Soyuz rocket launches astronauts to the International Space Station

Three astronauts, including one American, successfully blasted off to the International Space Station from Kazakhstan Monday in the first launch of a manned Soyuz rocket since an aborted mission in October.

NASA astronaut Anne McClain, David Saint-Jacques of the Canadian Space Agency and Oleg Kononenko of Russian space agency Roscosmos lifted off as scheduled at 6:31 a.m. EST.

The astronauts’ Soyuz MS-11 spacecraft entered a designated orbit just under nine minutes after the launch. The Expedition 58 crew members will arrive at the orbiting space lab after a journey of six hours.

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McClain, Saint-Jacques and Kononenko will live on the ISS for six-and-a-half months.

NASA and Roscosmos said that all onboard systems were operating normally and the crew was feeling fine.

The #Exp58 crew is safely in orbit! I’m grateful to Director General Dmitry Rogozin and the entire @NASA and @roscosmos teams for their dedication to making this launch a success,” tweeted NASA Administrator Jim Bridenstine, shortly after liftoff.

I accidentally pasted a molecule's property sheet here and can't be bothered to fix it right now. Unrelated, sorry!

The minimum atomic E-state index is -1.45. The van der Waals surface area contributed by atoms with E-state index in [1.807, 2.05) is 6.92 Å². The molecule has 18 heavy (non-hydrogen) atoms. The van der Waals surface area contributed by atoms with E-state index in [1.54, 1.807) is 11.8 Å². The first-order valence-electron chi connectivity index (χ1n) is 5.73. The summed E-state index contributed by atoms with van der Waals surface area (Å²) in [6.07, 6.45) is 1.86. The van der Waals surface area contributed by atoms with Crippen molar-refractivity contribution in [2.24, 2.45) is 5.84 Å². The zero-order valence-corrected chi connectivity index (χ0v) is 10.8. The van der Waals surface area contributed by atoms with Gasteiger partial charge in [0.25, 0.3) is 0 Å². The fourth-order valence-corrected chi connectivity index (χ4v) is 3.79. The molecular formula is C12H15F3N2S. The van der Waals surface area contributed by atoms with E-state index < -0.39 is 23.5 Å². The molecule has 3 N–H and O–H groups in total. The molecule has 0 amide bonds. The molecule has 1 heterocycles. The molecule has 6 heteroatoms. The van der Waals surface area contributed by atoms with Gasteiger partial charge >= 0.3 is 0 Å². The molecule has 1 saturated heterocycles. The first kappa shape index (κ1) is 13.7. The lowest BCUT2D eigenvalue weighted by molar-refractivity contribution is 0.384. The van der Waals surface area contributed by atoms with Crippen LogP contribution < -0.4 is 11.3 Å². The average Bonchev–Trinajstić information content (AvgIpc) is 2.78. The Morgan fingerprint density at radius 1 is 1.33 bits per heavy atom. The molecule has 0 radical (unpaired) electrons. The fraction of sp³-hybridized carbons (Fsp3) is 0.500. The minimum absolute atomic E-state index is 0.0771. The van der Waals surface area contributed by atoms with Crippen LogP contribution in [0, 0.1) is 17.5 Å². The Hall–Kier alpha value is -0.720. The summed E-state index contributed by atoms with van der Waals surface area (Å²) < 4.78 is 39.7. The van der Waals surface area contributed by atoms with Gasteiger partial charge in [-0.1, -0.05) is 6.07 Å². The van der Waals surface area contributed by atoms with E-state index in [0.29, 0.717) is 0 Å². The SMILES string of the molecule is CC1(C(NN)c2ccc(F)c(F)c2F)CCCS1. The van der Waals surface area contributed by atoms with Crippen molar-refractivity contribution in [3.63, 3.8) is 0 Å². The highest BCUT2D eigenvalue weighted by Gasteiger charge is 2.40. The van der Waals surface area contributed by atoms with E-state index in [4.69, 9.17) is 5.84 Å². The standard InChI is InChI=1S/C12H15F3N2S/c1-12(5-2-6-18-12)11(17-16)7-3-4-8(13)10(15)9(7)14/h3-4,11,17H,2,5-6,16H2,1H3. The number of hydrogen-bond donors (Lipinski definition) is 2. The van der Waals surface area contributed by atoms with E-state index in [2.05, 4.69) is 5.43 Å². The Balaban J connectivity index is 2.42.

NASA ASTRONAUT DESCRIBES DRAMATIC ESCAPE FROM FAILED SOYUZ ROCKET

On Oct. 11, NASA astronaut Nick Hague and Russian cosmonaut Alexei Ovchinin made a dramatic escape after their Soyuz booster rocket failed two minutes after launch. A Russian investigation attributed the failure to a sensor that was damaged during the rocket's final assembly.

The Expedition 58 astronauts will briefly join NASA astronaut Serena Auñón-Chancellor, Alexander Gerst of the European Space Agency and cosmonaut  Sergey Prokopyev, who are scheduled to leave the space station on Dec. 20.

“Just days after their arrival, the [Expedition 58] crew members will capture the SpaceX Dragon cargo resupply spacecraft set to launch Tuesday from Cape Canaveral Air Force Station and deliver more than 5,800 pounds of critical research and supplies,” said NASA in a statement.

SOYUZ ROCKET FAILURE: BOOSTER SEPARATION WAS TO BLAME FOR BOTCHED LAUNCH, RUSSIA SAYS

The accident in October was the first aborted launch for the Russian space program since 1983, when two Soviet cosmonauts safely jettisoned after a launch pad explosion.

The Soyuz spacecraft is currently the only vehicle that can ferry crews to the space station, but Russia stands to lose that monopoly in the coming years with the arrival of SpaceX's Dragon and Boeing's Starliner crew capsules

The Associated Press contributed to this article.

Follow James Rogers on Twitter @jamesjrogers